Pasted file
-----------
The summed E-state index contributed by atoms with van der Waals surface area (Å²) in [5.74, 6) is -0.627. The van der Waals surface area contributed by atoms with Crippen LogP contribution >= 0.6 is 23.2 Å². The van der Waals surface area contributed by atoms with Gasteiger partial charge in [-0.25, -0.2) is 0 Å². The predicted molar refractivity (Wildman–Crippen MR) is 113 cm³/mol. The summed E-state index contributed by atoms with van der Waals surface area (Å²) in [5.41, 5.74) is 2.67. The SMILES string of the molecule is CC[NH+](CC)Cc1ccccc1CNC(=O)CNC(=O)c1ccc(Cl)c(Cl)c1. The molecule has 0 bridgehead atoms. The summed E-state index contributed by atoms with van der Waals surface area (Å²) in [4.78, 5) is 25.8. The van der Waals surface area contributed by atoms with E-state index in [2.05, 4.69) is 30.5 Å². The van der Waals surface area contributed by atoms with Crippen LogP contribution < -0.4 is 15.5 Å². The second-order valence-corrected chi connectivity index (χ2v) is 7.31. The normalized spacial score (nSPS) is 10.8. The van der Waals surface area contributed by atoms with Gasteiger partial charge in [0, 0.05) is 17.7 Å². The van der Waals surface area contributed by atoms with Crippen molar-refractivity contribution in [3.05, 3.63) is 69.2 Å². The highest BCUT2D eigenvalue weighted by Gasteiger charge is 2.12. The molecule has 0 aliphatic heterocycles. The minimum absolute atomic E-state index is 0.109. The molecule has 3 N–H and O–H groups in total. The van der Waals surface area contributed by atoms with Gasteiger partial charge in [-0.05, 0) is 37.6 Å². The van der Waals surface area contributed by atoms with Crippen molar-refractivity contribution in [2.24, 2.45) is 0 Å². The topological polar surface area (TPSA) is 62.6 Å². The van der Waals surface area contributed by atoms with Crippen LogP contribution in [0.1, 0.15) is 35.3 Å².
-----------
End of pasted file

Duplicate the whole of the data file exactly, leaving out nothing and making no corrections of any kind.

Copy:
The summed E-state index contributed by atoms with van der Waals surface area (Å²) in [5.74, 6) is -0.627. The van der Waals surface area contributed by atoms with Crippen LogP contribution >= 0.6 is 23.2 Å². The van der Waals surface area contributed by atoms with Gasteiger partial charge in [-0.25, -0.2) is 0 Å². The predicted molar refractivity (Wildman–Crippen MR) is 113 cm³/mol. The summed E-state index contributed by atoms with van der Waals surface area (Å²) in [5.41, 5.74) is 2.67. The SMILES string of the molecule is CC[NH+](CC)Cc1ccccc1CNC(=O)CNC(=O)c1ccc(Cl)c(Cl)c1. The molecule has 0 bridgehead atoms. The summed E-state index contributed by atoms with van der Waals surface area (Å²) in [4.78, 5) is 25.8. The van der Waals surface area contributed by atoms with E-state index in [2.05, 4.69) is 30.5 Å². The van der Waals surface area contributed by atoms with Crippen LogP contribution < -0.4 is 15.5 Å². The second-order valence-corrected chi connectivity index (χ2v) is 7.31. The normalized spacial score (nSPS) is 10.8. The van der Waals surface area contributed by atoms with Gasteiger partial charge in [0, 0.05) is 17.7 Å². The van der Waals surface area contributed by atoms with Crippen molar-refractivity contribution in [3.05, 3.63) is 69.2 Å². The highest BCUT2D eigenvalue weighted by Gasteiger charge is 2.12. The molecule has 0 aliphatic heterocycles. The minimum absolute atomic E-state index is 0.109. The molecule has 3 N–H and O–H groups in total. The van der Waals surface area contributed by atoms with Gasteiger partial charge in [-0.05, 0) is 37.6 Å². The van der Waals surface area contributed by atoms with Crippen molar-refractivity contribution in [2.24, 2.45) is 0 Å². The topological polar surface area (TPSA) is 62.6 Å². The van der Waals surface area contributed by atoms with Crippen LogP contribution in [0.1, 0.15) is 35.3 Å².